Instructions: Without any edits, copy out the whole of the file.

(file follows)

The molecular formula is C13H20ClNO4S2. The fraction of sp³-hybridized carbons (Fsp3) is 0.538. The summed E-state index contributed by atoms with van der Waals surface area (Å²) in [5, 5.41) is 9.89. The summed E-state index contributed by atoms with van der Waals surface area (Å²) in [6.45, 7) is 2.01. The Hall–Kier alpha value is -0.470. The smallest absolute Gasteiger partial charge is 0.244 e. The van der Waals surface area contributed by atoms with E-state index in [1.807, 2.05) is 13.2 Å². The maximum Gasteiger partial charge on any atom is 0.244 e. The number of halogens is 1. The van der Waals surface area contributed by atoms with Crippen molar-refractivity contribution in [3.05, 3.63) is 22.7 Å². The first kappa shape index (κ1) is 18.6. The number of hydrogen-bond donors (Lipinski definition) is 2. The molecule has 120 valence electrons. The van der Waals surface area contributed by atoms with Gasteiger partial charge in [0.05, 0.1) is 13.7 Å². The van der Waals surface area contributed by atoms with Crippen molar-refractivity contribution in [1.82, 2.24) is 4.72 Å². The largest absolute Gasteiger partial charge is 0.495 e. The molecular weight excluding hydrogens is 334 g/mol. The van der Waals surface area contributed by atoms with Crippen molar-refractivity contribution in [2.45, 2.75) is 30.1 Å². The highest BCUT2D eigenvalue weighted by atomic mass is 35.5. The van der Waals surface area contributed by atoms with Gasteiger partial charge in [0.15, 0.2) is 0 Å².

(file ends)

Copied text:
The molecular formula is C13H20ClNO4S2. The fraction of sp³-hybridized carbons (Fsp3) is 0.538. The summed E-state index contributed by atoms with van der Waals surface area (Å²) in [5, 5.41) is 9.89. The summed E-state index contributed by atoms with van der Waals surface area (Å²) in [6.45, 7) is 2.01. The Hall–Kier alpha value is -0.470. The smallest absolute Gasteiger partial charge is 0.244 e. The van der Waals surface area contributed by atoms with E-state index in [1.807, 2.05) is 13.2 Å². The maximum Gasteiger partial charge on any atom is 0.244 e. The number of halogens is 1. The van der Waals surface area contributed by atoms with Crippen molar-refractivity contribution in [3.05, 3.63) is 22.7 Å². The first kappa shape index (κ1) is 18.6. The number of hydrogen-bond donors (Lipinski definition) is 2. The molecule has 120 valence electrons. The van der Waals surface area contributed by atoms with Gasteiger partial charge in [0.05, 0.1) is 13.7 Å². The van der Waals surface area contributed by atoms with Crippen molar-refractivity contribution in [1.82, 2.24) is 4.72 Å². The largest absolute Gasteiger partial charge is 0.495 e. The molecular weight excluding hydrogens is 334 g/mol. The van der Waals surface area contributed by atoms with Crippen molar-refractivity contribution in [2.45, 2.75) is 30.1 Å². The highest BCUT2D eigenvalue weighted by atomic mass is 35.5. The van der Waals surface area contributed by atoms with Gasteiger partial charge in [0.15, 0.2) is 0 Å².